The ROS ASIC in certain embodiments allows the controller 202 & driver 212 to vary the laser output level from the start of a scan (SOS) to the end of a scan (EOS) across the fast scan direction (SOS and EOS shown schematically in FIG. 3). It is noted that this feature can be used in simplified form for “smile correction” to compensate for ROS output intensity variation and optical system effects in the fast scan/cross process direction with respect to density variations that may be independent of MPA facet. Moreover, as noted at 14 in FIG. 1 above, such effects can be characterized and used in the generation of the banding correction profiles 206, for instance, with the normal “smile correction” effects being added into the characterization of the facet-specific banding effects such that the generated banding correction profiles 206 operate to counteract oath the non-facet-specific (smile correction) effects as well as the facet-specific banding effects.
In the example of FIG. 4, moreover, the controller 202 uses the indication from the MPA encoder 208 to identify which MPA facet 226 is currently being used for cross-process direction scanning in the ROS 200, and selects the corresponding banding correction profile 206 from the plurality of profiles 206 (e.g., stored in ROS memory) and causes the driver 212 to modify or vary the outputs of the laser array 214 according to the selected profile 206. For instance, if the first MPA facet 226 (facet “1” in FIG. 3) is currently being used to reflect the light outputs 222 from the laser array 214, the controller 202 receives an indication of the current facet 226 from the MPA encoder 208, and accordingly selects the banding profile 206 for MPA facet “1”. In this example, the ROS 200 stores an integer number “i” of banding correction profiles 206, where i=8 in the illustrated situation in which the rotating polygon 228 includes a total of 8 reflective facets 226. Other implementations are possible where i is any positive integer greater than 1, where i corresponds to the number of facets 226 of a given rotating polygon 228.
In other embodiments, the ROS 200 may employ a single laser or other type of light source 214, in which case the controller 202 selects a particular banding profile 206 according to the indication from the encoder 208 from a plurality of banding correction profiles 206 including an integer number i profiles 206 (i greater than 1) corresponding to the number of polygon facets 226.
Referring also to FIG. 5, another example is shown using multiple laser light sources 214 (e.g., 32 in the illustrated implementation), in which more than one banding correction profile 206 is used for a given MPA facet 226. In one possible embodiment, a profile 206 i,N is provided for each light source 214 for each MPA facet 226. For instance, in a ROS 200 having a polygon 228 with 8 rotating facets 226 (i=8) and 32 light sources 214 (N=32), a total of 256 banding correction profiles 206 can be stored in the ROS 200, with the controller 202 selecting a group of 32 of the profiles 206 for a given current MPA facet 226. The controller 202 then causes the driver 212 to selectively vary the outputs of the corresponding laser light sources 214 according to the corresponding one of the 32 selected profiles 206. In one possible implementation, the ROS 200 may include an ASIC or other logic providing the capability to modify 32 individual smile correction functions, wherein the controller 202 can utilize such logic to employ the facet-specific profiles 206 as the smile correction functions, and to update these according to the currently-used MPA facet 226. In other possible embodiments, two or more banding correction profiles 206 can be used for a given MPA facet 226, where two or more light sources 214 can use the same facet-specific profile 206.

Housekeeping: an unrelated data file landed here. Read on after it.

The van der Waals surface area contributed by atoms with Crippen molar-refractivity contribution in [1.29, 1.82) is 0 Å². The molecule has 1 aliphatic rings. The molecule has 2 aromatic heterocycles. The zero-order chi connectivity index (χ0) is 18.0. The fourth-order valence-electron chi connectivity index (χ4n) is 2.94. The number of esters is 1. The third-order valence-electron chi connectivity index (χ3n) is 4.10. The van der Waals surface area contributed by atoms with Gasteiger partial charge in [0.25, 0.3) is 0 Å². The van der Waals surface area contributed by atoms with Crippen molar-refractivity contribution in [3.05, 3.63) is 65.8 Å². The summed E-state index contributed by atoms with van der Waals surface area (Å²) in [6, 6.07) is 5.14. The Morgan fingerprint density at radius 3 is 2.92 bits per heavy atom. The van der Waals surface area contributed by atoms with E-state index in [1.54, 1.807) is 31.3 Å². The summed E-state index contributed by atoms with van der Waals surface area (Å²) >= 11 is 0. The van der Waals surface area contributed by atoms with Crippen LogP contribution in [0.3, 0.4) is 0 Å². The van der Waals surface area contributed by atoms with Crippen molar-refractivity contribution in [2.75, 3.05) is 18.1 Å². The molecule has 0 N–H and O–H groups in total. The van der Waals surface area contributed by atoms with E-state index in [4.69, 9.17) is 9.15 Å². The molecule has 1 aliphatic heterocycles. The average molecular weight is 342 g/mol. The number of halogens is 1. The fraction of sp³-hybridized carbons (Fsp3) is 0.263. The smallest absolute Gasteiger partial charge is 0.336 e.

The above embodiments thus allow the cross-process direction banding affects to be corrected on a scanline-by-scanline basis and/or on a swath-by-swath basis (electronic banding correction or compensation), thereby facilitating control over measurable MPA harmonic banding in a given document processing system 100, including the variation (amplitude and phase) in the cross-process direction, wherein the ROS controller 202 can employ a facet-by-facet variation in the smile correction function, varying in amplitude and phase in the cross-process/fast scan direction, which will compensate for MPA harmonic banding at all fast scan locations between the start of scan (SOS) and the end of scan (EOS) locations.
The above examples are merely illustrative of several possible embodiments of the present disclosure, wherein equivalent alterations and/or modifications will occur to others skilled in the art upon reading and understanding this specification and the annexed drawings. In particular regard to the various functions performed by the above described components (assemblies, devices, systems, circuits, and the like), the terms (including a reference to a “means”) used to describe such components are intended to correspond, unless otherwise indicated, to any component, such as hardware, processor-executed software, or combinations thereof, which performs the specified function of the described component (i.e., that is functionally equivalent), even though not structurally equivalent to the disclosed structure which performs the function in the illustrated implementations of the disclosure. In addition, although a particular feature of the disclosure may have been disclosed with respect to only one of several embodiments, such feature may be combined with one or more other features of the other implementations as may be desired and advantageous for any given or particular application. Also, to the extent that the terms “including”, “includes”, “having”, “has”, “with”, or variants thereof are used in the detailed description and/or in the claims, such terms are intended to be inclusive in a manner similar to the term “comprising”. It will be appreciated that various of the above-disclosed and other features and functions, or alternatives thereof, may be desirably combined into many other different systems or applications, and further that various presently unforeseen or unanticipated alternatives, modifications, variations or improvements therein may be subsequently made by those skilled in the art which are also intended to be encompassed by the following claims.